A major advantage of the present invention is its simplicity of use. In operating the retriever, the user merely needs to move a single finger to cover and uncover the opening to the second member. This operation creates a negative pressure within the passageway so as to draw the object into the retriever. As a result, the user will not require many attempts to retrieve an object.
Since the present invention does not have any moving parts, the simplicity of manufacture is another advantage. As a result of this simplicity, the present invention can be manufactured at a much cheaper cost than prior art retrievers.
These and other objects, features and advantages of the invention will become more apparent to one skilled in the art from the following description and claims when read in light of the accompanying drawings.
FIG. 1 is a perspective view of the present invention according to a preferred embodiment.
FIG. 2 is a side cross-sectional view of the present invention according to a preferred embodiment.
In describing the preferred embodiment of the present invention illustrated in the figures, specific terminology is employed for the sake of clarity. The invention, however, is not intended to be limited to the specific terminology so selected, and it is to be understood that each specific element includes all technical equivalents that operate in a similar manner to accomplish similar functions.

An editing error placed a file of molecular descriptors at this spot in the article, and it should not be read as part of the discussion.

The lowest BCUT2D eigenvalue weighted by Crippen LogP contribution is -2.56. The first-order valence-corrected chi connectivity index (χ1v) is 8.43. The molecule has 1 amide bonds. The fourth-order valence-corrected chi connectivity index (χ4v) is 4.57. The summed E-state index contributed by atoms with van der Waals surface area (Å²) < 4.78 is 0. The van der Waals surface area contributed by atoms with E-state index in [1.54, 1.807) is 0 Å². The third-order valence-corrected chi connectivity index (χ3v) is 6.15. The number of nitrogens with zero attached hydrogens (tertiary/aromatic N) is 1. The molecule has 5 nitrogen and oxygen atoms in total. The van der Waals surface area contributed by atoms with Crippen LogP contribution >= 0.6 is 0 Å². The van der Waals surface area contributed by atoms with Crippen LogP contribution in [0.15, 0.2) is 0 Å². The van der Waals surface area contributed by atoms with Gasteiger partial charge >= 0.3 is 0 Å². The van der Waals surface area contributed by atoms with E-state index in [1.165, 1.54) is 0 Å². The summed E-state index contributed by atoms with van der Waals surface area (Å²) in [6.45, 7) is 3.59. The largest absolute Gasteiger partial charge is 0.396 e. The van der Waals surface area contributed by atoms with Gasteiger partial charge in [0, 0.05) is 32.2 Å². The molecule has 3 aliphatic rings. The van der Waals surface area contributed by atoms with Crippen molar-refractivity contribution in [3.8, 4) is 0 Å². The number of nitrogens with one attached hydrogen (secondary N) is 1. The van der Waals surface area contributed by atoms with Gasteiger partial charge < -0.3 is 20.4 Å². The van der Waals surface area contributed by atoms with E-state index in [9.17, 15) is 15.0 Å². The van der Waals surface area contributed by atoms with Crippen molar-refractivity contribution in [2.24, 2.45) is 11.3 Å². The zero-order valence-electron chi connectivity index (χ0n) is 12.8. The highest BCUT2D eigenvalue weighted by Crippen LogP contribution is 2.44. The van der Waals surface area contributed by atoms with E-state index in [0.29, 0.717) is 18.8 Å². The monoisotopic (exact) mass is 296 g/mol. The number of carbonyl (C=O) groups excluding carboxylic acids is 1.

With regard to all such embodiments as may be herein described and contemplated, it will be appreciated that optional features, including, but not limited to, aesthetically pleasing coloration and surface design, and labeling and brand marking, may be provided in association with the present invention, all without departing from the scope of the invention.
Referring now to FIGS. 1 and 2, there is shown a retriever according to a preferred embodiment of the present invention. The retriever, generally referred to by reference number 10, comprises a first member 20 having a bottom wall 22 with a hole 24 and a second member 30 having a passageway 32 therethrough that is in fluid communication with hole 24 in bottom wall 22. Retriever 10 is capable of drawing an object submerged in a fluid within passageway 32.
First member 20 is preferably formed in the shape of a cylinder. First member 20 has an open end 26 and an opposing bottom wall 22. Bottom wall 22 has a hole 24 therethrough with sufficient diameter to allow the object to be retrieved to pass therethrough. Hole 24 provides an inlet that allows the object to be retrieved to be drawn within retriever 10. Although hole 24 is preferably positioned concentrically in bottom wall 22, the exact position of hole 24 in bottom wall 22 is not essential to the operation of retriever 10. In order to retrieve an object, hole 24 is aligned over the object to be retrieved. Accordingly, bottom wall 22 is preferably formed from a translucent or transparent material to help in locating and aligning the object with hole. Other portions of first member 20 are also preferably transparent or translucent to permit entry of additional light to facilitate sighting of the object through bottom wall 22. Bottom wall 22 is preferably formed of a thin, preferably approximately 1 mm, material to further facilitate sighting of the object.